Ilsa has done the following class work in the 4 first days of school: written a paper on herself for English class, done a collage on herself for Social Studies, written 3 things about herself on an index card for “extension” class. (which is sort of like Study Hall, only more formal) Abel has brought home syllabus after syllabus for me to sign. “Congratulations!” they say at the top. “You made it to 8th Grade!” They all let us know that no hate speech of any kind, no sexual harassment, will be tolerated. None of them tell us what books the children will be reading, or what topics they will be studying.
Elliot shows me something for his Spanish class. It lists the books he will need (provided by the school—in Morocco and Mauritania, we had to buy our own, so this is nice!), suggests a few things, like a dictionary, and says to always bring your P.R.I.D.E. to class! I forget what the letters stand for…good things, like Respect and Individualism—no wait Integrity!—and Excellence and stuff like that. Don’t forget! It says.
These are some scenarios from their past life:
- When Ilsa was in first grade, her teacher told the class they had to write their names on all their papers. Ilsa forgot one day. It was obvious that the paper was hers, since it was the only one without a name, but the teacher tore it up in front of the class and dropped it in the trash. Ilsa never forgot to write her name after that. (Aside: she was an excellent teacher and adored Ilsa.)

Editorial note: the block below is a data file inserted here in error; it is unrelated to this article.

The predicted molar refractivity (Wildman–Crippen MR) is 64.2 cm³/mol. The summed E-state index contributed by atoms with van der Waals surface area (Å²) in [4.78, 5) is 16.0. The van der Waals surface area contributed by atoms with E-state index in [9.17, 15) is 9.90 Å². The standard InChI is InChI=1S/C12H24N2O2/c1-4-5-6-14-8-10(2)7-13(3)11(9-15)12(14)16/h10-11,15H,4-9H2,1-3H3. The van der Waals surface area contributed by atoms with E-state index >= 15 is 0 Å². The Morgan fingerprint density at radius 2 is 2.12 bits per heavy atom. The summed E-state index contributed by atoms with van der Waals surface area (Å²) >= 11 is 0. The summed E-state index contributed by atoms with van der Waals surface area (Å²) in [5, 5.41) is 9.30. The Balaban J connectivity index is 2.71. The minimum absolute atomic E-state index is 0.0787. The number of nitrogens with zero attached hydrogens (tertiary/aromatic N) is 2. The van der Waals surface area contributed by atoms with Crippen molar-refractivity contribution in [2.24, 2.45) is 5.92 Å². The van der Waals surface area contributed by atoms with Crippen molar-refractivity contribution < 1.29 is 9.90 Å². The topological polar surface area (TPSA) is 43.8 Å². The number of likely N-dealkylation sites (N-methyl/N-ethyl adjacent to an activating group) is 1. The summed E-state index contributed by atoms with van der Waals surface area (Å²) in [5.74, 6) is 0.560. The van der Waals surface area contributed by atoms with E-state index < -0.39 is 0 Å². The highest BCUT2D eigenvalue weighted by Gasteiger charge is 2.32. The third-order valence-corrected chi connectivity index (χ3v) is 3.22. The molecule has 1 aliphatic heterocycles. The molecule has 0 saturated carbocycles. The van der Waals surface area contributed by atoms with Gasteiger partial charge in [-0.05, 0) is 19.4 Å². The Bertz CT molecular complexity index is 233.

- Last year, Ilsa had a teacher that told them, “You’re the worst class in the school! I won’t tell people I teach you because you embarrass me!” Ilsa just rolled her eyes. “That teacher is so mean!” she told me.
- Abel had to do a dictation. He got about 70-80% of it right. But the teacher took a full mark (out of 20; French schools grade over 20) for every little accent mark, and gave him a 0. Others have told me it’s not uncommon to get a test grade of 3 or 4 over 20, even if you participate in class every day and are on time and have a good attitude.
In spite of these supposedly soul-shattering moments, my children do not, as of yet, suffer from low self esteem. They’re normal, healthy. They will chatter (nonstop!) at you if you give them half a chance, tell you about their new schools, or which games they like or books they’ve read. Ilsa entered a writing contest and expected to win, although she didn’t. She’s not crushed though. We talked about it, and she knew it was always a strong possibility. It’s true they’ve gotten plenty of positive affirmation, a lot of it from their teachers, but I don’t think I’ve prepared them for the barrage they’re getting now.
I can’t help but worry a little. One thing I know: the more you look at yourself, the worse you will feel about yourself. I learned as a teen that staring at myself in a mirror, looking for flaws to fix, only plunged me into depression. I still always leave hair salons subdued from having to stare at myself in a mirror for half an hour. Is my nose really that big? Shouldn’t I be done with zits by now? And low self-esteem is really just a flip side of high self-esteem—either way you think about yourself an inordinate amount of time. Either way you’re not a lot of fun to be with.
I saw a cartoon in the New Yorker a couple of years ago. A child runs into a house carrying an enormous trophy, bigger than himself. “We lost!” he announces.
I suppose I’m getting to the age where it’s normal to worry about the next generation. I’m sure they’ll all be fine, all these little narcissists. I’m sure they won’t be narcissists, and that I’m just cranky and crochety and still in reverse culture shock. But I can’t help wondering if we haven’t swung the pendulum too far, and if all this emphasis on feeling good about yourself might end up having the opposite effect.